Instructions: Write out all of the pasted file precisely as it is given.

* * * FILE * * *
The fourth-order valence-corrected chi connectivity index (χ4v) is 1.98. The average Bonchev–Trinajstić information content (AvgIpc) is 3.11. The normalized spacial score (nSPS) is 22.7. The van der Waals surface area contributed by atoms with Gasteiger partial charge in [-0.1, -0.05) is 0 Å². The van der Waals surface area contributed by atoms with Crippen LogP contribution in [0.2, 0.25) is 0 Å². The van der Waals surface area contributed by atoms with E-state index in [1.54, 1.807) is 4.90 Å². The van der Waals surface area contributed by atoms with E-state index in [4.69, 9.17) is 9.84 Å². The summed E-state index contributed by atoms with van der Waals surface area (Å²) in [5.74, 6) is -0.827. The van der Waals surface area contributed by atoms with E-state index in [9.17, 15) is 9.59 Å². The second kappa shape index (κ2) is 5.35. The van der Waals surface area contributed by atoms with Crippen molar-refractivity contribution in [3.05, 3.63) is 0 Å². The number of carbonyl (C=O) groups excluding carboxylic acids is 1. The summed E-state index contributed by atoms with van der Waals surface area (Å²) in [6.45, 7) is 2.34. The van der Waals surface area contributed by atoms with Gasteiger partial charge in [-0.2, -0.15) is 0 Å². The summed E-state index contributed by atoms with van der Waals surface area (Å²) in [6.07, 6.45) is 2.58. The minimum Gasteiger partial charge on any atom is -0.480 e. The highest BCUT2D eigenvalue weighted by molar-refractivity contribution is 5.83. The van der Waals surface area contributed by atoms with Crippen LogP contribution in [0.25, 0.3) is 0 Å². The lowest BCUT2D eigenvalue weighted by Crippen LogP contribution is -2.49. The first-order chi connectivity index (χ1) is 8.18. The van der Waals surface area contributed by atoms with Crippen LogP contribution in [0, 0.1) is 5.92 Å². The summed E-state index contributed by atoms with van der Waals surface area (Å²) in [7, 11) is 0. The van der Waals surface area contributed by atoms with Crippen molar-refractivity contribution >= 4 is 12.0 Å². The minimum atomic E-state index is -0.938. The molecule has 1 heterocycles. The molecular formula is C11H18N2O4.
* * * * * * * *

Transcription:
The fourth-order valence-corrected chi connectivity index (χ4v) is 1.98. The average Bonchev–Trinajstić information content (AvgIpc) is 3.11. The normalized spacial score (nSPS) is 22.7. The van der Waals surface area contributed by atoms with Gasteiger partial charge in [-0.1, -0.05) is 0 Å². The van der Waals surface area contributed by atoms with Crippen LogP contribution in [0.2, 0.25) is 0 Å². The van der Waals surface area contributed by atoms with E-state index in [1.54, 1.807) is 4.90 Å². The van der Waals surface area contributed by atoms with E-state index in [4.69, 9.17) is 9.84 Å². The summed E-state index contributed by atoms with van der Waals surface area (Å²) in [5.74, 6) is -0.827. The van der Waals surface area contributed by atoms with E-state index in [9.17, 15) is 9.59 Å². The second kappa shape index (κ2) is 5.35. The van der Waals surface area contributed by atoms with Crippen molar-refractivity contribution in [3.05, 3.63) is 0 Å². The number of carbonyl (C=O) groups excluding carboxylic acids is 1. The summed E-state index contributed by atoms with van der Waals surface area (Å²) in [6.45, 7) is 2.34. The van der Waals surface area contributed by atoms with Gasteiger partial charge in [-0.2, -0.15) is 0 Å². The summed E-state index contributed by atoms with van der Waals surface area (Å²) in [6.07, 6.45) is 2.58. The minimum Gasteiger partial charge on any atom is -0.480 e. The highest BCUT2D eigenvalue weighted by molar-refractivity contribution is 5.83. The van der Waals surface area contributed by atoms with Crippen LogP contribution in [0.25, 0.3) is 0 Å². The lowest BCUT2D eigenvalue weighted by Crippen LogP contribution is -2.49. The first-order chi connectivity index (χ1) is 8.18. The van der Waals surface area contributed by atoms with Crippen LogP contribution in [0, 0.1) is 5.92 Å². The summed E-state index contributed by atoms with van der Waals surface area (Å²) in [7, 11) is 0. The van der Waals surface area contributed by atoms with Crippen molar-refractivity contribution >= 4 is 12.0 Å². The minimum atomic E-state index is -0.938. The molecule has 1 heterocycles. The molecular formula is C11H18N2O4.